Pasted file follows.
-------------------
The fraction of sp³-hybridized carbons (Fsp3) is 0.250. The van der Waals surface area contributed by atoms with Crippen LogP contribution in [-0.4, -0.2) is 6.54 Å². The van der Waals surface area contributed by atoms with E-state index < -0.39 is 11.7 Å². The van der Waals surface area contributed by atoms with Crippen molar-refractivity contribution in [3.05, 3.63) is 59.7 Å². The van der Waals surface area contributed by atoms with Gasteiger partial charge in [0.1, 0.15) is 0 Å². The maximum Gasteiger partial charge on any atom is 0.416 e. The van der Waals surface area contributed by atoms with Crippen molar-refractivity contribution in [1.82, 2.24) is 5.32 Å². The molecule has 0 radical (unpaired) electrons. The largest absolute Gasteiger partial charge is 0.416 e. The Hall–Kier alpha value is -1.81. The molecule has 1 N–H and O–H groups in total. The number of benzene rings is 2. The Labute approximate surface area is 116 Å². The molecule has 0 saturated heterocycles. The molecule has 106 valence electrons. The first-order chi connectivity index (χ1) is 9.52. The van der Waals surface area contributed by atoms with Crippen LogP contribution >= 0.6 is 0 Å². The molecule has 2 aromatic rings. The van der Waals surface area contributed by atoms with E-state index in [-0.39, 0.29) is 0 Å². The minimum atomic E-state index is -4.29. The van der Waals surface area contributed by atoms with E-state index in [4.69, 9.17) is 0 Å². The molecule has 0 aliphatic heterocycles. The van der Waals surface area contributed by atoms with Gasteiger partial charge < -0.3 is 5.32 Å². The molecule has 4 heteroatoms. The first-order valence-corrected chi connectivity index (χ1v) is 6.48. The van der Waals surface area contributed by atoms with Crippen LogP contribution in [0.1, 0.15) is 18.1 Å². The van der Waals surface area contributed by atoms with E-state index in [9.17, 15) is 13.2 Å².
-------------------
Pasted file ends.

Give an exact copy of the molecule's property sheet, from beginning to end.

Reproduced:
The fraction of sp³-hybridized carbons (Fsp3) is 0.250. The van der Waals surface area contributed by atoms with Crippen LogP contribution in [-0.4, -0.2) is 6.54 Å². The van der Waals surface area contributed by atoms with E-state index < -0.39 is 11.7 Å². The van der Waals surface area contributed by atoms with Crippen molar-refractivity contribution in [3.05, 3.63) is 59.7 Å². The van der Waals surface area contributed by atoms with Gasteiger partial charge in [0.1, 0.15) is 0 Å². The maximum Gasteiger partial charge on any atom is 0.416 e. The van der Waals surface area contributed by atoms with Crippen molar-refractivity contribution in [1.82, 2.24) is 5.32 Å². The molecule has 0 radical (unpaired) electrons. The largest absolute Gasteiger partial charge is 0.416 e. The Hall–Kier alpha value is -1.81. The molecule has 1 N–H and O–H groups in total. The number of benzene rings is 2. The Labute approximate surface area is 116 Å². The molecule has 0 saturated heterocycles. The molecule has 106 valence electrons. The first-order chi connectivity index (χ1) is 9.52. The van der Waals surface area contributed by atoms with Crippen LogP contribution >= 0.6 is 0 Å². The molecule has 2 aromatic rings. The van der Waals surface area contributed by atoms with E-state index in [-0.39, 0.29) is 0 Å². The minimum atomic E-state index is -4.29. The van der Waals surface area contributed by atoms with E-state index in [4.69, 9.17) is 0 Å². The molecule has 0 aliphatic heterocycles. The van der Waals surface area contributed by atoms with Gasteiger partial charge < -0.3 is 5.32 Å². The molecule has 4 heteroatoms. The first-order valence-corrected chi connectivity index (χ1v) is 6.48. The van der Waals surface area contributed by atoms with Crippen LogP contribution in [0.1, 0.15) is 18.1 Å². The van der Waals surface area contributed by atoms with E-state index in [9.17, 15) is 13.2 Å².